Guidance on Charity Structures

Guidance on Charity Structures

Charitable Incorporated Organisations (CIOs) were introduced by the Charities Act 2011 and became available for new entities in 2013.  Until recently, only unincorporated charities could convert into a CIO. 

Since 1 January 2018, existing charitable companies have been able to convert into a CIO structure, which has led to a number of charities reassessing their requirements and determining which structure is more suitable for their needs.  With CIOs becoming more popular, the choices for those governing or establishing a charity are now wider.  This guidance looks at the available options and considers the key aspects of each.

For guidance on converting an existing company into a CIO, please see our Charities Update – January 2018.

There are five main types of charity structure:


The guidance below gives an overview of the properties of these various structures.


A charity established under a corporate structure is a separate legal entity and may do a number of things in its own name. These include employing staff, delivering services under contractual agreements, and owning land and property.  The trustees will not normally be personally liable for the activities of the charity.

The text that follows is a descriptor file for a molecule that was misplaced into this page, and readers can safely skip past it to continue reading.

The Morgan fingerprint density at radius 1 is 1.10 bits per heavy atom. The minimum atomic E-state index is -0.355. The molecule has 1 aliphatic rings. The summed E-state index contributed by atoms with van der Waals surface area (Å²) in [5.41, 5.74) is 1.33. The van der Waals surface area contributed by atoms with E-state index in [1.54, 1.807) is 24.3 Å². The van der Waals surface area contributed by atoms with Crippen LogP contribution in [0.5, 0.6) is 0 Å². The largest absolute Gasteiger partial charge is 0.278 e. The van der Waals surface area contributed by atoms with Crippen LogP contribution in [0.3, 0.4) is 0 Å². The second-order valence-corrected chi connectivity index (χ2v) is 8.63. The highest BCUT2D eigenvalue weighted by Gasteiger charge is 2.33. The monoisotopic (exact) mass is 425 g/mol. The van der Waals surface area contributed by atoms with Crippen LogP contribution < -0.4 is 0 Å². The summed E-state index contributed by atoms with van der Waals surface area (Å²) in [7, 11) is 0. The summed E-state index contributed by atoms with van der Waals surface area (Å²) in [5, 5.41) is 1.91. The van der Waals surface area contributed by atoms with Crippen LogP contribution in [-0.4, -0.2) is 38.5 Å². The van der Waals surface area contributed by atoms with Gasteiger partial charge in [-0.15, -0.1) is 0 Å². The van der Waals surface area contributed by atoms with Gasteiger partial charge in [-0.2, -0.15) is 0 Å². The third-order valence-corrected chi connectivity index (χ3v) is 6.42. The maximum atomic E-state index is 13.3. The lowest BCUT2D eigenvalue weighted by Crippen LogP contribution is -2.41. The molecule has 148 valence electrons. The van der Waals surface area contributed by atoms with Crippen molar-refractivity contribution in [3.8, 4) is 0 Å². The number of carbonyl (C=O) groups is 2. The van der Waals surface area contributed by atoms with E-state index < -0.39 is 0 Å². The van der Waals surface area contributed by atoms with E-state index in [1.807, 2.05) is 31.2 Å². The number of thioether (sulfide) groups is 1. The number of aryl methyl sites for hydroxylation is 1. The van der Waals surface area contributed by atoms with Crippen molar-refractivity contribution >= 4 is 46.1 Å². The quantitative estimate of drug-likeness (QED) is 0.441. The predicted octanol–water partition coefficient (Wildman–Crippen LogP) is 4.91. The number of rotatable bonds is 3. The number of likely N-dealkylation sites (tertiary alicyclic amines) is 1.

Companies must be registered with both the Charity Commission and Companies House, and will need to meet the filing requirements of each.

An unincorporated charity does not form a separate legal entity. As a result, the trustees are personally liable for the charity’s activities.  Two or more trustees, a corporate custodian trustee or a charities’ land holding service will have to hold any land on the charity’s behalf and the charity is not able to enter into contracts or control some investments in its own name.


Charities with wider membership can have members who vote on important decisions.  For example, they may hold an Annual General Meeting for members, or appoint committees to oversee the charity’s operations.  This is known as having an “open” membership. The charity cannot be set up only for the benefit of its members unless a sufficient section of the public can access those benefits by becoming a member, or unless the structure is suitable for the charity’s public benefit purposes (an example of this would be a sports club).

Charities without wider membership are run solely by the trustees who make all decisions on the charity’s behalf. This is known as a “closed” membership.


Association CIOs have a constitution as a governing document. An association CIO may have voting members other than the trustees, and so has an open membership.  They come into existence once registered with the Charity Commission.  Regardless of income, the CIO must send its accounts and annual return to the commission each year.


A foundation CIO is a corporate body where the only members are the trustees, and so forms a closed membership. As with an association CIO, it is governed by a constitution and registered with the Charity Commission, and must file accounts each year with the Charity Commission regardless of income.